17 APRIL 1852, Page 12


Glasgow, 15th April 1852. Sin—Allow me to call your attention to a lesson of some importance taught by the experience of the Birkenhead. The paddle-box boats were it ap- pears, unserviceable ; and this appears to be the unvarying story whenever any wreck occurs. The only case in which the paddle-box boats, so far as I am aware, proved serviceable, was that of the West India mail-steamer Solway, lost on the coast of Portugal. She was a wooden steamer, and the weather was fair. In the case of the Avenger war-steamer, lost in the Mediterranean, the weather paddle-boat was unapproachable, from the sea making a clear breach through and over the paddle-box ; while the lee paddle-boat, with, if I remember rightly, some fifty hands, was crushed and en- tangled in the rigging of the funnel, which fell over it. On that occasion, the only survivors, I think, were saved by means of a small quarter-boat. In the Birkenhead a similar result was obtained. One paddle-box boat got entangled among the rigging of a mast or funnel, which fell ; and the other was swamped. It appears very clear, that if there had been a few quarter-boats hung on davits, all on board the Birkenhead might have been rescued. Quarter- boats can readily be kept from drying and cracking in a hot climate, by putting water inside them; paddle-boats, lying with their bottoms upward, will not retain water, and are soon injured by-the sun. Quarter-boats are easily launched by means of davits, if there be care taken to lower both ends of the boat equally. Paddle-boats are very difficult to lower; and the opera- tion, from its difficulty, is so seldom performed, that when an emergency ar- rives the boat is leaky if launched, or the joints and apparatus for launching are rusted up and unserviceable. Quarter-boats when launched are not so likely to be swamped alongside as paddle-boats, which must be lowered where they are in imminent danger of being caught by the outer paddle- beams or the wing-walla, if the vessel rolls or there is any sea on. Make what use you please of these hurried remarks, even if that should be to burn them. I have had some experience of engineering matters; though, as you will see from the accompanying card, my interests do not lie at all in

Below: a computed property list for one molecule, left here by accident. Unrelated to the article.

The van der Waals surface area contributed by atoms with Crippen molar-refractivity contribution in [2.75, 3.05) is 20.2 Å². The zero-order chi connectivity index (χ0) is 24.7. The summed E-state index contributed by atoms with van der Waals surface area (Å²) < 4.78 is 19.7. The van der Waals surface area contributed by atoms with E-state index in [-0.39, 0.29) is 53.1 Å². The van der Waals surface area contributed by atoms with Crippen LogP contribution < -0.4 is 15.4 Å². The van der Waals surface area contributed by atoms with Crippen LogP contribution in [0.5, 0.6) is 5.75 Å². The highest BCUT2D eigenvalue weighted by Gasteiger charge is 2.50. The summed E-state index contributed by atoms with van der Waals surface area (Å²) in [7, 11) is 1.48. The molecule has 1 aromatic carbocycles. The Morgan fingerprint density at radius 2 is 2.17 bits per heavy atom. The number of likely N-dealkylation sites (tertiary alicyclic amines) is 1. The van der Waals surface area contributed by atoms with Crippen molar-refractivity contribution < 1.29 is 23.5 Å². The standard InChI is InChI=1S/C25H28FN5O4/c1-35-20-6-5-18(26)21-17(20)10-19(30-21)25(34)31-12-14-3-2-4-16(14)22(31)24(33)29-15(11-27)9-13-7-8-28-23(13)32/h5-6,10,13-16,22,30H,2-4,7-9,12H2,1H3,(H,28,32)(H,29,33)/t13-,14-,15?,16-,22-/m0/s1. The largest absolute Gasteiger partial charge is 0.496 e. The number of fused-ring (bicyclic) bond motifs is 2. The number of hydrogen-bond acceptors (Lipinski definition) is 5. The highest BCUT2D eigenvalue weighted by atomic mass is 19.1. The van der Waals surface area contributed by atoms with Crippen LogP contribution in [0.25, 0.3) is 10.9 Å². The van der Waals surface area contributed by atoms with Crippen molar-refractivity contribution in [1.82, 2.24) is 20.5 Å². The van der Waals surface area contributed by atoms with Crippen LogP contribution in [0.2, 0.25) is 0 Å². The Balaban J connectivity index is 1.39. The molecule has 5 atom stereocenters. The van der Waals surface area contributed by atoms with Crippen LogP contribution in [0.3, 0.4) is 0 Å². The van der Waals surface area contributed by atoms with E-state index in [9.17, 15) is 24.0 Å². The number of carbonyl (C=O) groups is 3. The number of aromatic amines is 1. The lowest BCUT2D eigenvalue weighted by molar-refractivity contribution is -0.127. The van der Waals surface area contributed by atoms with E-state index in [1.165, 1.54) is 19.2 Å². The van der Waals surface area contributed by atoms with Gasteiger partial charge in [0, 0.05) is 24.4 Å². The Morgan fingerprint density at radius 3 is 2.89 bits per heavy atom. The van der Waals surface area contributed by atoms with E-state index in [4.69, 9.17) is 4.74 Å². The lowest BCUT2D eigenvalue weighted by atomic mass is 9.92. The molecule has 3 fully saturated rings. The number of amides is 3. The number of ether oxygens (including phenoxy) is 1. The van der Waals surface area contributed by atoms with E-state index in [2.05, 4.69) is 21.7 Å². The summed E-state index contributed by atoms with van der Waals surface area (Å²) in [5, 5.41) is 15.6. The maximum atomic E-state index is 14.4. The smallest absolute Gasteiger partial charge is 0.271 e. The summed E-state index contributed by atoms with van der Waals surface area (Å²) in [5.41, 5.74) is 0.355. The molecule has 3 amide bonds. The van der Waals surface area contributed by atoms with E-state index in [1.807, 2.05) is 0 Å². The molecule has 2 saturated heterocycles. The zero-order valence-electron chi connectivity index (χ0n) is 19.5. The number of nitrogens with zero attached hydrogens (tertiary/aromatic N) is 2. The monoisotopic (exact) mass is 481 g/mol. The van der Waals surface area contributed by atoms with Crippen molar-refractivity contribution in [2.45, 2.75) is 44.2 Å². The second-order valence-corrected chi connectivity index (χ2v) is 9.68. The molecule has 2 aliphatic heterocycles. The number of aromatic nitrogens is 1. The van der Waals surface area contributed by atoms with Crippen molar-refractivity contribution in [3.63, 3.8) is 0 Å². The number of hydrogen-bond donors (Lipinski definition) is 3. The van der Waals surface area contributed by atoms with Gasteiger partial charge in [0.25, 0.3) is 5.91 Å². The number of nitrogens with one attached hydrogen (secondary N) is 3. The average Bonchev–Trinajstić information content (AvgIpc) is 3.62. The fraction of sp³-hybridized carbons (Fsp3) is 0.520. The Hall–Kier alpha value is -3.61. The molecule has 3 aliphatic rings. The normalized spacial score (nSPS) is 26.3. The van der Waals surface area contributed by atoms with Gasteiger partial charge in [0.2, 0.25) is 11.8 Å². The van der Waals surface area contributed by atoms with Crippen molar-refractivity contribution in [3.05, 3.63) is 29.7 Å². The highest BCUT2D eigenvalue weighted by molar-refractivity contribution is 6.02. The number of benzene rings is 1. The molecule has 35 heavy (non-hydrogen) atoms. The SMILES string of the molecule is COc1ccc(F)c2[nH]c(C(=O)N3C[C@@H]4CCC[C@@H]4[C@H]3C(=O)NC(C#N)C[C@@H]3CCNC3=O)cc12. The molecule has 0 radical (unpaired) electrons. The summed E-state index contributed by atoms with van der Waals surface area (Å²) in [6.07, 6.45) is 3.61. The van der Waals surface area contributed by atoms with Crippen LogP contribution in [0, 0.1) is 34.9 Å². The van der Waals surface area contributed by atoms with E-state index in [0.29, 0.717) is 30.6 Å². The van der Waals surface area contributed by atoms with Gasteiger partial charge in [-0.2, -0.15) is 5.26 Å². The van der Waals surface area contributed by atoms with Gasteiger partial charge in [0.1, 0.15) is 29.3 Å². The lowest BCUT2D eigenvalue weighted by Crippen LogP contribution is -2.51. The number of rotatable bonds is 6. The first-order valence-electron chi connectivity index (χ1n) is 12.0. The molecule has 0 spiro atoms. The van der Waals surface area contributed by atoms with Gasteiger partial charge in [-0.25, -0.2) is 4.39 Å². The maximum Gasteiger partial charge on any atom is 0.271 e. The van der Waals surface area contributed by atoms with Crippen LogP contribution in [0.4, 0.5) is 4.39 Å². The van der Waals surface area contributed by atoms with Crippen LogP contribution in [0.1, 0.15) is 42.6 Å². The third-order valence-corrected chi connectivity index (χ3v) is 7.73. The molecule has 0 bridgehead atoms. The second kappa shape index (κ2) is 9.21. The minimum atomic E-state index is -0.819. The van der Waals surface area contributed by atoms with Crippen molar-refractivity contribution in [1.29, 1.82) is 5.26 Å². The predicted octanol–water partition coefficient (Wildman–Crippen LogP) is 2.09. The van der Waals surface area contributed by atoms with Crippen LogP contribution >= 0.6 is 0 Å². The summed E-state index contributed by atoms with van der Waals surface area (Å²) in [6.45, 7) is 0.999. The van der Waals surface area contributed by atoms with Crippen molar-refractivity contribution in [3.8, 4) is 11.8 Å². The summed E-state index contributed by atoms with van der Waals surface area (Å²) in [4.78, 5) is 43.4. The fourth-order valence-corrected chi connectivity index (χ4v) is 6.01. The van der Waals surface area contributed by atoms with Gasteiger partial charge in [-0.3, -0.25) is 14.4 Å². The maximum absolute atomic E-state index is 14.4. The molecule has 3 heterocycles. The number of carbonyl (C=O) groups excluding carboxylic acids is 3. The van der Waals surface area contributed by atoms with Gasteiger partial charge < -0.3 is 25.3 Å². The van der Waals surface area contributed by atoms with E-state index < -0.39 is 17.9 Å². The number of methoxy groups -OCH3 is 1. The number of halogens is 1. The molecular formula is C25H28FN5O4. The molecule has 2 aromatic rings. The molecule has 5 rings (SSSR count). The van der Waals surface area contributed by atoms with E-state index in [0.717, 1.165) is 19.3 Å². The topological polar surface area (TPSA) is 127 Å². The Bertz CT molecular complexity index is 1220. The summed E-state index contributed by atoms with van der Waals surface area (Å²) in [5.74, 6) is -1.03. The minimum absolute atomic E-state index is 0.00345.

that way at present. Yours very truly, &mums&